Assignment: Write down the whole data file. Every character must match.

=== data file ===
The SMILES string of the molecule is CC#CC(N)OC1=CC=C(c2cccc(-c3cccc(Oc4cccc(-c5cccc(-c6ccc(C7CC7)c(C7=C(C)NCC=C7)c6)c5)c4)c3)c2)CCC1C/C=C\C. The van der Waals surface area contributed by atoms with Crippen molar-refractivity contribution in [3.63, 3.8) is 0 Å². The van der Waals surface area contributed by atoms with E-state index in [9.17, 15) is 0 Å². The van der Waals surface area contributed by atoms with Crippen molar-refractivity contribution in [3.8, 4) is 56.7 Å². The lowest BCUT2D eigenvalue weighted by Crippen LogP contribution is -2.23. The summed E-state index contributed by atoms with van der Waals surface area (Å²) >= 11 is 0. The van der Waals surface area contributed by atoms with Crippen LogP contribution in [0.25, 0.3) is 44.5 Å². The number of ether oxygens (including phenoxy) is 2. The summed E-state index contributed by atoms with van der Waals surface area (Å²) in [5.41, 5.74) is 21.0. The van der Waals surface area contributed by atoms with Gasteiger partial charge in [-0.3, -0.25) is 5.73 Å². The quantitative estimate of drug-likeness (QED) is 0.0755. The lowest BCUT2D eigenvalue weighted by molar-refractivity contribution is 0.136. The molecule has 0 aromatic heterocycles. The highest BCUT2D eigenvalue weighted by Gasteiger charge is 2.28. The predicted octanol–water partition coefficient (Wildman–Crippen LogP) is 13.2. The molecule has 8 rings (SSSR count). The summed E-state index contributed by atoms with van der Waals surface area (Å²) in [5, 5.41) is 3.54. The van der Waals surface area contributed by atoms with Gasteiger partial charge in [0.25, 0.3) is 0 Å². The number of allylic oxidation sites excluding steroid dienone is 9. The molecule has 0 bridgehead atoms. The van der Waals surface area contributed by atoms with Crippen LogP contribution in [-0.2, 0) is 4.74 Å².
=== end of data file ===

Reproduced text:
The SMILES string of the molecule is CC#CC(N)OC1=CC=C(c2cccc(-c3cccc(Oc4cccc(-c5cccc(-c6ccc(C7CC7)c(C7=C(C)NCC=C7)c6)c5)c4)c3)c2)CCC1C/C=C\C. The van der Waals surface area contributed by atoms with Crippen molar-refractivity contribution in [3.63, 3.8) is 0 Å². The van der Waals surface area contributed by atoms with E-state index in [9.17, 15) is 0 Å². The van der Waals surface area contributed by atoms with Crippen molar-refractivity contribution in [3.8, 4) is 56.7 Å². The lowest BCUT2D eigenvalue weighted by Crippen LogP contribution is -2.23. The summed E-state index contributed by atoms with van der Waals surface area (Å²) >= 11 is 0. The van der Waals surface area contributed by atoms with Crippen LogP contribution in [0.25, 0.3) is 44.5 Å². The number of ether oxygens (including phenoxy) is 2. The summed E-state index contributed by atoms with van der Waals surface area (Å²) in [5.41, 5.74) is 21.0. The van der Waals surface area contributed by atoms with Gasteiger partial charge in [-0.3, -0.25) is 5.73 Å². The quantitative estimate of drug-likeness (QED) is 0.0755. The lowest BCUT2D eigenvalue weighted by molar-refractivity contribution is 0.136. The molecule has 0 aromatic heterocycles. The highest BCUT2D eigenvalue weighted by Gasteiger charge is 2.28. The predicted octanol–water partition coefficient (Wildman–Crippen LogP) is 13.2. The molecule has 8 rings (SSSR count). The summed E-state index contributed by atoms with van der Waals surface area (Å²) in [5, 5.41) is 3.54. The van der Waals surface area contributed by atoms with Gasteiger partial charge in [0.25, 0.3) is 0 Å². The number of allylic oxidation sites excluding steroid dienone is 9. The molecule has 0 bridgehead atoms. The van der Waals surface area contributed by atoms with Crippen LogP contribution in [-0.2, 0) is 4.74 Å².